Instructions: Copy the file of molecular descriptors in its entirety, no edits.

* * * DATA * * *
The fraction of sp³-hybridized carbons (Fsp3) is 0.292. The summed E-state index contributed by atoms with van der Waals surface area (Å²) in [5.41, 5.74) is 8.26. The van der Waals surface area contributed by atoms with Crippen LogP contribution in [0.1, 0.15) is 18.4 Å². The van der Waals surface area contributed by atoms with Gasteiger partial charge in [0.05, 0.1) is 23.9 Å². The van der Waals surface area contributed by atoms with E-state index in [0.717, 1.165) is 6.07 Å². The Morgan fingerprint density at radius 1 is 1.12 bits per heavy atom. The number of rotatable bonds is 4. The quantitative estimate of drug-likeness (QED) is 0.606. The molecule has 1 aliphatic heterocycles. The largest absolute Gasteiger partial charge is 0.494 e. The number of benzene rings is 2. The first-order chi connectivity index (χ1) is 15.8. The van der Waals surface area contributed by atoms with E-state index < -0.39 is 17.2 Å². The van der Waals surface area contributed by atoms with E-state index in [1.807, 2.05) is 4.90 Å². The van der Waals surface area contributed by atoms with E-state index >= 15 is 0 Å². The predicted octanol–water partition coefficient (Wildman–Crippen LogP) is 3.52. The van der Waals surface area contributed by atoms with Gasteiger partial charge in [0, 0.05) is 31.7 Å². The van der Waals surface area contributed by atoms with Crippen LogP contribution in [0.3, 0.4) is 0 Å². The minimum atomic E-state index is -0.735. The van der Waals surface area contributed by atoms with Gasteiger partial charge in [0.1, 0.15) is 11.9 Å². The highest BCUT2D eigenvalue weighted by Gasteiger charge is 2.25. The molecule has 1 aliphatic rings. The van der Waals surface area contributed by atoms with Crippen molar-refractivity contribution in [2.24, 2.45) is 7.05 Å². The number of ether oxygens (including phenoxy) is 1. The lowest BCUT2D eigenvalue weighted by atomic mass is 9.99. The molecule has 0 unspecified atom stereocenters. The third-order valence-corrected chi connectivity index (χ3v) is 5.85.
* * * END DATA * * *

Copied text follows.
The fraction of sp³-hybridized carbons (Fsp3) is 0.292. The summed E-state index contributed by atoms with van der Waals surface area (Å²) in [5.41, 5.74) is 8.26. The van der Waals surface area contributed by atoms with Crippen LogP contribution in [0.1, 0.15) is 18.4 Å². The van der Waals surface area contributed by atoms with Gasteiger partial charge in [0.05, 0.1) is 23.9 Å². The van der Waals surface area contributed by atoms with E-state index in [0.717, 1.165) is 6.07 Å². The Morgan fingerprint density at radius 1 is 1.12 bits per heavy atom. The number of rotatable bonds is 4. The quantitative estimate of drug-likeness (QED) is 0.606. The molecule has 1 aliphatic heterocycles. The largest absolute Gasteiger partial charge is 0.494 e. The number of benzene rings is 2. The first-order chi connectivity index (χ1) is 15.8. The van der Waals surface area contributed by atoms with E-state index < -0.39 is 17.2 Å². The van der Waals surface area contributed by atoms with E-state index in [1.807, 2.05) is 4.90 Å². The van der Waals surface area contributed by atoms with E-state index >= 15 is 0 Å². The predicted octanol–water partition coefficient (Wildman–Crippen LogP) is 3.52. The van der Waals surface area contributed by atoms with Gasteiger partial charge in [0, 0.05) is 31.7 Å². The van der Waals surface area contributed by atoms with Crippen LogP contribution in [0.3, 0.4) is 0 Å². The minimum atomic E-state index is -0.735. The van der Waals surface area contributed by atoms with Gasteiger partial charge in [0.1, 0.15) is 11.9 Å². The highest BCUT2D eigenvalue weighted by Gasteiger charge is 2.25. The molecule has 1 aliphatic rings. The van der Waals surface area contributed by atoms with Crippen molar-refractivity contribution in [2.24, 2.45) is 7.05 Å². The number of ether oxygens (including phenoxy) is 1. The lowest BCUT2D eigenvalue weighted by atomic mass is 9.99. The molecule has 0 unspecified atom stereocenters. The third-order valence-corrected chi connectivity index (χ3v) is 5.85.